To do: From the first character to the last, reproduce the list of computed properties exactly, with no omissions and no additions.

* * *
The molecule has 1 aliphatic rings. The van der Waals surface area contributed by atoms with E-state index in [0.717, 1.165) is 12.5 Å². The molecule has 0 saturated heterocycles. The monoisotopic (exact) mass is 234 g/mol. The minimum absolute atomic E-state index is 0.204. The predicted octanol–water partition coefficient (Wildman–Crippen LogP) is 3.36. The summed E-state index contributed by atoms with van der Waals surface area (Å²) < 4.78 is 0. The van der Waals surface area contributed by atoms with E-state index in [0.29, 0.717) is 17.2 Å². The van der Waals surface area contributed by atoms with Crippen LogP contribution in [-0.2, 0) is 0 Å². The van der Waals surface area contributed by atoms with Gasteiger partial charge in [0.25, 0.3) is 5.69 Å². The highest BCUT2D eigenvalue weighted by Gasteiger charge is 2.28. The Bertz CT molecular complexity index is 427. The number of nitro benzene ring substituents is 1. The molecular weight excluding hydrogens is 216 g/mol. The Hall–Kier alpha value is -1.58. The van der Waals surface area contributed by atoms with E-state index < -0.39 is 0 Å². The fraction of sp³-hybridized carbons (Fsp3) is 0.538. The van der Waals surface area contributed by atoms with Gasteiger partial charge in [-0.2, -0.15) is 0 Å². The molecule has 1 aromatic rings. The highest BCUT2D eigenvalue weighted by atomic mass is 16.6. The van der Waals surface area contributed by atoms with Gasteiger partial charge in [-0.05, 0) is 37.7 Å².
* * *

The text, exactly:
The molecule has 1 aliphatic rings. The van der Waals surface area contributed by atoms with E-state index in [0.717, 1.165) is 12.5 Å². The molecule has 0 saturated heterocycles. The monoisotopic (exact) mass is 234 g/mol. The minimum absolute atomic E-state index is 0.204. The predicted octanol–water partition coefficient (Wildman–Crippen LogP) is 3.36. The summed E-state index contributed by atoms with van der Waals surface area (Å²) < 4.78 is 0. The van der Waals surface area contributed by atoms with E-state index in [0.29, 0.717) is 17.2 Å². The van der Waals surface area contributed by atoms with Crippen LogP contribution in [-0.2, 0) is 0 Å². The van der Waals surface area contributed by atoms with Gasteiger partial charge in [0.25, 0.3) is 5.69 Å². The highest BCUT2D eigenvalue weighted by Gasteiger charge is 2.28. The Bertz CT molecular complexity index is 427. The number of nitro benzene ring substituents is 1. The molecular weight excluding hydrogens is 216 g/mol. The Hall–Kier alpha value is -1.58. The van der Waals surface area contributed by atoms with E-state index < -0.39 is 0 Å². The fraction of sp³-hybridized carbons (Fsp3) is 0.538. The van der Waals surface area contributed by atoms with Gasteiger partial charge in [-0.2, -0.15) is 0 Å². The molecule has 1 aromatic rings. The highest BCUT2D eigenvalue weighted by atomic mass is 16.6. The van der Waals surface area contributed by atoms with Gasteiger partial charge in [-0.05, 0) is 37.7 Å².